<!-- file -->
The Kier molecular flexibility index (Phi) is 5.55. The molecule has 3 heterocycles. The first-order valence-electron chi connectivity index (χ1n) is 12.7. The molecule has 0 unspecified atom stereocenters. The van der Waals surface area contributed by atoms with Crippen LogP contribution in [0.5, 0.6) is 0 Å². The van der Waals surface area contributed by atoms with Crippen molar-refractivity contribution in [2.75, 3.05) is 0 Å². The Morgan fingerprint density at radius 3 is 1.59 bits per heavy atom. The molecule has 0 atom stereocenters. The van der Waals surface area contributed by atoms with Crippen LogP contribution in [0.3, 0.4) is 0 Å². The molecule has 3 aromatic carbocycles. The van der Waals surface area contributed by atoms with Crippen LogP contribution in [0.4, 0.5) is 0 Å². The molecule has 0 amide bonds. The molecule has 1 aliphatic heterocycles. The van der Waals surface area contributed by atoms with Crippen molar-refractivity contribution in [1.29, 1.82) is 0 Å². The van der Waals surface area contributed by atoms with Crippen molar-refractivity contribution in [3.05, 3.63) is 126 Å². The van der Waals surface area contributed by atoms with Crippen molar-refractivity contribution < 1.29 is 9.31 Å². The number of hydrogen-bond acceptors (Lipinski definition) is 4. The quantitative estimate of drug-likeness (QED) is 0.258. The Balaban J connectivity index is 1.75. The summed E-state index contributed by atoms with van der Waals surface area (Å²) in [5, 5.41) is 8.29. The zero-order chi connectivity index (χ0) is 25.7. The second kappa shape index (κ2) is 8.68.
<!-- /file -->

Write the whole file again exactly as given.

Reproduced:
The Kier molecular flexibility index (Phi) is 5.55. The molecule has 3 heterocycles. The first-order valence-electron chi connectivity index (χ1n) is 12.7. The molecule has 0 unspecified atom stereocenters. The van der Waals surface area contributed by atoms with Crippen LogP contribution in [0.5, 0.6) is 0 Å². The van der Waals surface area contributed by atoms with Crippen molar-refractivity contribution in [2.75, 3.05) is 0 Å². The Morgan fingerprint density at radius 3 is 1.59 bits per heavy atom. The molecule has 0 atom stereocenters. The van der Waals surface area contributed by atoms with Crippen LogP contribution in [0.3, 0.4) is 0 Å². The molecule has 3 aromatic carbocycles. The van der Waals surface area contributed by atoms with Crippen LogP contribution in [0.4, 0.5) is 0 Å². The molecule has 0 amide bonds. The molecule has 1 aliphatic heterocycles. The van der Waals surface area contributed by atoms with Crippen molar-refractivity contribution in [1.29, 1.82) is 0 Å². The van der Waals surface area contributed by atoms with Crippen molar-refractivity contribution in [3.05, 3.63) is 126 Å². The van der Waals surface area contributed by atoms with Crippen molar-refractivity contribution < 1.29 is 9.31 Å². The number of hydrogen-bond acceptors (Lipinski definition) is 4. The quantitative estimate of drug-likeness (QED) is 0.258. The Balaban J connectivity index is 1.75. The summed E-state index contributed by atoms with van der Waals surface area (Å²) in [5, 5.41) is 8.29. The zero-order chi connectivity index (χ0) is 25.7. The second kappa shape index (κ2) is 8.68.